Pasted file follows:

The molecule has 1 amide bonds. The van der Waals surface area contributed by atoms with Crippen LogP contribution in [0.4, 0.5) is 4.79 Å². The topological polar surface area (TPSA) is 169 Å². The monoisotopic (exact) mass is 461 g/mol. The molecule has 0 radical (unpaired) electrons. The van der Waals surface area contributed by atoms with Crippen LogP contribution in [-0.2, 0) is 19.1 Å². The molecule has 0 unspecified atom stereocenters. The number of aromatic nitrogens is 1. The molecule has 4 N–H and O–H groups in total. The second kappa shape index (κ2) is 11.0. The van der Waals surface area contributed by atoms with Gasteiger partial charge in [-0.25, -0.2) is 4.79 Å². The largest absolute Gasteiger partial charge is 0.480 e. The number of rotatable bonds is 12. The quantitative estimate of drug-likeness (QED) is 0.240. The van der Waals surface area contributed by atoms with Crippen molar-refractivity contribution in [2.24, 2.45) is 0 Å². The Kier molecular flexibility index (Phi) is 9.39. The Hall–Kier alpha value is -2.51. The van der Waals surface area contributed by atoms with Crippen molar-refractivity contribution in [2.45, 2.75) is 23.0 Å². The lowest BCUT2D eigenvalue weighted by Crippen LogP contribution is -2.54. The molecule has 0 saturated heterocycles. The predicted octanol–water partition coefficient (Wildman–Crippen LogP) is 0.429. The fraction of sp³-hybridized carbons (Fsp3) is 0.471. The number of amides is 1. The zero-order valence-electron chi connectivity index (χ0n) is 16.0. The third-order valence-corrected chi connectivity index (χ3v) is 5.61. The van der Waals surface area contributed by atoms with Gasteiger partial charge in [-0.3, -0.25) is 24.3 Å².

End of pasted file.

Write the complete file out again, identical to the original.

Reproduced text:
The molecule has 1 amide bonds. The van der Waals surface area contributed by atoms with Crippen LogP contribution in [0.4, 0.5) is 4.79 Å². The topological polar surface area (TPSA) is 169 Å². The monoisotopic (exact) mass is 461 g/mol. The molecule has 0 radical (unpaired) electrons. The van der Waals surface area contributed by atoms with Crippen LogP contribution in [-0.2, 0) is 19.1 Å². The molecule has 0 unspecified atom stereocenters. The number of aromatic nitrogens is 1. The molecule has 4 N–H and O–H groups in total. The second kappa shape index (κ2) is 11.0. The van der Waals surface area contributed by atoms with Gasteiger partial charge in [-0.25, -0.2) is 4.79 Å². The largest absolute Gasteiger partial charge is 0.480 e. The number of rotatable bonds is 12. The quantitative estimate of drug-likeness (QED) is 0.240. The van der Waals surface area contributed by atoms with Crippen molar-refractivity contribution in [2.24, 2.45) is 0 Å². The Kier molecular flexibility index (Phi) is 9.39. The Hall–Kier alpha value is -2.51. The van der Waals surface area contributed by atoms with Crippen molar-refractivity contribution in [2.45, 2.75) is 23.0 Å². The lowest BCUT2D eigenvalue weighted by Crippen LogP contribution is -2.54. The molecule has 0 saturated heterocycles. The predicted octanol–water partition coefficient (Wildman–Crippen LogP) is 0.429. The fraction of sp³-hybridized carbons (Fsp3) is 0.471. The number of amides is 1. The zero-order valence-electron chi connectivity index (χ0n) is 16.0. The third-order valence-corrected chi connectivity index (χ3v) is 5.61. The van der Waals surface area contributed by atoms with Gasteiger partial charge in [-0.3, -0.25) is 24.3 Å².